1. Always supportive of IndyCar looking into new markets.
2. Always supportive of IndyCar adding permanent road courses.
3. NOLA is as flat as paper and has some tight corners.
4. It's a country-club race tracks with no infrastructure for hosting very large gatherings of spectators.
5. This could be bad.
IndyCar can't just be taking a paycheck and heading to a track that is not suitable for a race. IndyCar needs to have standards as a series. This can't be just another here today, gone tomorrow event. They need to be heading to places for the long-term and building a following. I am not sure NOLA has that capability. They had AMA Superbike and Sportsbike for one season and have yet to return (to be fair, AMA has been shedding events left and right over the last couple of years). Do they have the means to pay a sanctioning fee year after year and not just for one contract?
I'd rather see IndyCar working on getting to more established road courses such as Road America, Laguna Seca, Watkins Glen and Austin. We know they have fan bases, we know they have the facility capable of hosting an event and we know the tracks are suitable for a professional auto race. Flat road courses are rarely good road courses and while the DW12 has been able to put on good shows everywhere it's been, a place being a dud is bound to happen sooner rather than later.
While NOLA track designer Alan Wilson has also designed Barber Motorsports Park and Miller Motorsports Park, those are different animals. Barber flows, as does Miller with long straightaways. NOLA has neither.
If there is one positive of NOLA that goes along with it being a new market it's that NOLA can host a race in early part of the year (i.e. Late-January through February to early March). Another positive is the Road to Indy went to NOLA for their Winterfest this past February. Indy Lights tested the track while Pro Mazda and U.S. F2000 each had a doubleheader. The whole Winterfest idea could be a great way to kickoff the IndyCar season with all four series (along with Pirelli World Challenge of course) running together for two or three weeks in a row early in the calendar year but I am not sure if NOLA should be one of the venues of choice.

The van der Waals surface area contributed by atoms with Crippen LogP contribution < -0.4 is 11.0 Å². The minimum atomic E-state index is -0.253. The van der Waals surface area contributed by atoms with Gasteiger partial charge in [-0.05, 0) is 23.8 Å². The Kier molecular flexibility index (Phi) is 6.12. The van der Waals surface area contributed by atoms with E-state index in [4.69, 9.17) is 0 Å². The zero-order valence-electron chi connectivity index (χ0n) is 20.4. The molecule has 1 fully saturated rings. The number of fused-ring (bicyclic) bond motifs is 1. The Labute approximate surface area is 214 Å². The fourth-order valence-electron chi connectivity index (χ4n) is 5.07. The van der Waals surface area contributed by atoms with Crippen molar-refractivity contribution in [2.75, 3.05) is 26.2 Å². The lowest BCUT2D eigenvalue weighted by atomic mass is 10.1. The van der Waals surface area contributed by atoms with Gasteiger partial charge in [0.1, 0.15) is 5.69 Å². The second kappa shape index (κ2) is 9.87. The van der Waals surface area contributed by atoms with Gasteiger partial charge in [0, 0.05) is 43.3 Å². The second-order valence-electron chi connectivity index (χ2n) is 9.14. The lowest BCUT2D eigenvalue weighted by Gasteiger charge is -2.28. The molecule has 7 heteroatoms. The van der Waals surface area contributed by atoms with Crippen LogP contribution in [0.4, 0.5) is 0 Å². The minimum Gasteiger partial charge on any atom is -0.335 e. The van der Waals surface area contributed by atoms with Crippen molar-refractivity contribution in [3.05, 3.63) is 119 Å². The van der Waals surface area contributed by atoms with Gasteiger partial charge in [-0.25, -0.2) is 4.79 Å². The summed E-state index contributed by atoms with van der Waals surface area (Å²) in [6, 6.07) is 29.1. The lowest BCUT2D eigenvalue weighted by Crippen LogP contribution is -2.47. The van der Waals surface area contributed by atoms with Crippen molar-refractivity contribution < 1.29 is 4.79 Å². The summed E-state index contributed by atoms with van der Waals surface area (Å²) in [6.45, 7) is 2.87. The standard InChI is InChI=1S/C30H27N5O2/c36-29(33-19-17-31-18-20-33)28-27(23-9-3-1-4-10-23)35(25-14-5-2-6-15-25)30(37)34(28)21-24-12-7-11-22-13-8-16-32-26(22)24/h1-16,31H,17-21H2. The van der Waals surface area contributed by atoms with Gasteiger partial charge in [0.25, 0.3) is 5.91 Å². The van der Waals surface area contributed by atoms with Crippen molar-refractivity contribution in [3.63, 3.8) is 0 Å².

We will have to wait and see.
Winners from the weekend:
The #8 Toyota won their third consecutive round of the FIA World Endurance Championship dating back to last season with Anthony Davidson, Nicolas Lapierre and Sébastien Buemi going 2-for-2 in 2014. The #1 Audi of Tom Kristensen, Loïc Duval and Lucas di Grassi finished second and the #7 Toyota of Alexander Wurz, Stéphane Sarrazin and Kazuki Nakajima was third.
G-Drive won their fourth consecutive race dating back to last season in LMP2 with Romain Rusinov, Olivier Pla and Julien Canal behind the wheel.
AF Corse took victory in both GTE classes with Gianmaria Bruni and Toni Vilander in GTE Pro and Luíz Pérez Companc, Marco Cioci and Mirko Venturi
Joe Gibbs Racing swept the weekend at Talladega with Denny Hamlin winning in Cup and Elliott Sadler in the Nationwide Series.
Mika Kallio won in Moto2 at Jerez and Romano Fenati picked up his second consecutive Moto3 win.
Yvan Muller and Gianni Morbidelli split the WTCC weekend at Hungary. Morbidelli's victory ended Citroën's five race winning streak to start the season as Chevrolet is now on the scoreboard.
João Paulo de Oliveira and Hironobu Yasuda won in GT500 at the Super GT race at Fuji. Nobuteru Taniguchi and Tatsuya Kataoka won in GT300.
Coming up this weekend:
The inaugural Grand Prix of Indianapolis for IndyCar at Indianapolis Motor Speedway.
Formula One is in Barcelona for the Spanish Grand Prix.
NASCAR is in Kansas.
World Superbike is at Imola.
World Rally is in Argentina.